Sri Lanka Economy

by Asif Nazeer on 08-11-2011 in Doing Business


Sri Lanka Economy and its main sectors
At present, Sri Lanka is a lower-middle income generating nation with wide business prospects to offer for the foreign and domestic investors. Previously, Ski Lankan economy was mainly affected by the civil wars and natural calamities. After 1948, Sri Lanka came up with an economic policy that restricts the foreign investors to encourage the domestic investors. To strengthen the domestic economic condition such policy was taken. In order to target the equity Sri Lankan govt. set up various welfare programs, like: constitutional cost controls on buyer goods, cost subsidies on foodstuff and the stipulation of liberated schooling and health services. Certainly, these welfare programs achieved a lot of success in protecting human rights in the country. But also it became a bit expensive which leads to a fall in GDP. From 1951-1976 Sri Lanka had an average per capita GDP growth of 0,2% per year. 
In, 1978 Sri Lankan economy set off for a new dimension as the govt. had decided to follow free market economy for the rapid growth of the Sri Lankan economy. Till now, Sri Lankan govt. is highly encouraging the foreign investors. The liberalization policy was a huge success at the beginning. In this period a growth of 6% had been recorded in GDP. However after 1986 the growth curve came down a bit. The growth came down to 2.7% and from 1990-2000 it became 5%. Despite the world economic crisis Sri Lanka’s economy was quite steady and at a rate of 5%. Due to this steady and incredible growth, many investors are looking to invest in Sri Lanka.
The Sri Lankan Rupee (LKR) is the official currency of Sri Lanka. The Sri Lankan Rupee which is divided into 100 cents is issued by the Central Bank of Sri Lanka. It is normally written as RS. The main sectors of Sri Lanka are garments, textile, rubber, agriculture and tea. Apart from this there is much scope in Tourism Sector. Many foreign countries have invested in these sectors of Sri Lanka. Basically, United States, United Kingdom, Russia, Japan, Germany, China and India are the main investors in Sri Lanka. Sri Lanka imports goods and services from the various countries. They are: petroleum, machinery and capital equipment, consumables, motor vehicles and various manufactured goods. 
Now, let us focus and broadly discuss the main sectors of Sri Lanka. At first let’s start with the Tourism sector which is rapidly growing in Sri Lanka for its excellent natural beauties. Sri Lanka possesses great natural scenic beauty and the climate is also very much friendly for the tourism sector. As a result there is a hike in the number of tourist every year. It has an appeal for the tourist in all parts of it. There so many small islands which are excellent to enjoy holidays. Sea beaches in the east, south and west of the country also attract the tourists. The rich culture of Sri Lanka and ancient sculptures are also the point of interest for the tourists. There are a few national forests where a wide range of animals can be found. So, overall tourism is a great sector that has developed or has potential to develop in Sri Lanka.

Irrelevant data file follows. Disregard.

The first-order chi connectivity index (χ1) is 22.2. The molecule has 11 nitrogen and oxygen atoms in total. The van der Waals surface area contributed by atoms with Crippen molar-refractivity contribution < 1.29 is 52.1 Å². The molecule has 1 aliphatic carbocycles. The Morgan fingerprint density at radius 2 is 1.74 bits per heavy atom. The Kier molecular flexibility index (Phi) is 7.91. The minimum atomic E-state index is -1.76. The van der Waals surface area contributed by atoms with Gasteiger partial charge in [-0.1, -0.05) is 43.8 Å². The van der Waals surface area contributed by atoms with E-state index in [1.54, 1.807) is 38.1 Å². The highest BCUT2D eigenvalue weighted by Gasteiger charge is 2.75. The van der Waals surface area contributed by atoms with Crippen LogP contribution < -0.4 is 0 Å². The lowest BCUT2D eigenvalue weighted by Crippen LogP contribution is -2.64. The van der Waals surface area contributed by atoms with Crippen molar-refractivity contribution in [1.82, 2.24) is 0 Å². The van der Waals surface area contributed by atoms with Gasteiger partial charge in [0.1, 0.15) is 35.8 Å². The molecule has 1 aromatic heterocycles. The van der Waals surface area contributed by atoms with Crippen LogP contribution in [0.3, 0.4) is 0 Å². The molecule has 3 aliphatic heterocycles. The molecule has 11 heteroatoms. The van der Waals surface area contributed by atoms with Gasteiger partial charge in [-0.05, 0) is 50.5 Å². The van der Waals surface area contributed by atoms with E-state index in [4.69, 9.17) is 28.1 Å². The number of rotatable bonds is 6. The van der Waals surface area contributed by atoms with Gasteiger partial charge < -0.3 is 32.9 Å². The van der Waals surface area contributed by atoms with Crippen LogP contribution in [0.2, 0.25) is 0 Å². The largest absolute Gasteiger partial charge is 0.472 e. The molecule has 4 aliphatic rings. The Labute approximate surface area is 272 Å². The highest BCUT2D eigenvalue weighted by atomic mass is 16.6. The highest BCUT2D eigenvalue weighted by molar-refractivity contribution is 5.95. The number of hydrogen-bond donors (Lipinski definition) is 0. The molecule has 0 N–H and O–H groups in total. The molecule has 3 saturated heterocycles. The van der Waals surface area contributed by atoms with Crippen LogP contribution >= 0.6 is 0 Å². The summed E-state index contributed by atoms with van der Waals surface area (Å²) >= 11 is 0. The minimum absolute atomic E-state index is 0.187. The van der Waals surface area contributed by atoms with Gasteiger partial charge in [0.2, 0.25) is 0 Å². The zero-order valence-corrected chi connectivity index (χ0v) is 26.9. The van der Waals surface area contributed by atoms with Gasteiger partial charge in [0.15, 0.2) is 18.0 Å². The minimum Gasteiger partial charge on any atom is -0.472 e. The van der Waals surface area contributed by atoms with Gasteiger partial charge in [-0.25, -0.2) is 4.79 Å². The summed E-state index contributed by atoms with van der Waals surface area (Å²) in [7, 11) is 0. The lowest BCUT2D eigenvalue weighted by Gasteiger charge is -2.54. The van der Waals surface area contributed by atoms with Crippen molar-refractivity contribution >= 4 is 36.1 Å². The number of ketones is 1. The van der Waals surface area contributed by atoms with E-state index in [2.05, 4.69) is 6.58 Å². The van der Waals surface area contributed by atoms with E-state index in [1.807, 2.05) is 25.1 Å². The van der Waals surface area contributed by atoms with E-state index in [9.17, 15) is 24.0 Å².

Now, another asset of Sri Lanka is agricultural sector. The main contributor to its GDP is the agricultural sector. This sector employs 35% of the working population and account for around 12% of the GDP. Sri Lankan tea is exported in the several parts of the world. Throughout the world it is known as Ceylon tea. There are so many lands on Sri Lanka from which tea is derived. Sri Lankan tea is very famous all over the world and it is a huge sector of import in Sri Lanka. Now, let’s discuss different areas of the tea sector of Sri Lanka. The first and foremost tea producing area is Kandy. Teas from this area are known as mid country teas. In an altitude of 2000 to  4000 tea plantation in this area is located. Matale (Madulkelle, Knuckles and Rangala mountain range included) and Pussallawe/Hewaheta (Nilamba, Kotmale and Gampola areas included) are also tea producing districts inside the Kandy.
Apart from Kandy the other major tea producing area is Dimbula. This area covers the great western incline of the Sri Lanka. At an altitude of 3000-5000 feet tea cultivation is done here. Dimbula tea area includes Patana/Kotagala, Hatton/Dickoya, Bogawantalawa, Upcot/Maskeliya, Nanuoya/Lindula/Talawakelle, Agarapatana, Punduloya and Ramboda. Nuwara Eliya is another important tea procuring area.  Uda Pussallawa is another tea area has two stages of tea production. During July-September and the first quarter of the year the teas are produced from this part. This tea area includes Maturata and Raga/Halgranoya. At Uva the tea production time is from July- September. The tea plantations in this area are located between 3000 feet and 5000 feet. Uva tea area includes Malwatte/Welimada, Demodara/Hali-Ela/Badulla, Passara/Lunugala, Madulsima, Ella/Namunukula, Bandarawela/Poonagala, Haputala and Koslanda/Haldummulla. At Ruhuna the tea plantations are located at a height of 2000 feet. Ruhuna tea area includes Ratnapura/Balangoda, Deniyaya, Matare and Galle. Apart from this another major industry in Sri Lanka is textile. In this field 15% of the main employment is employed.
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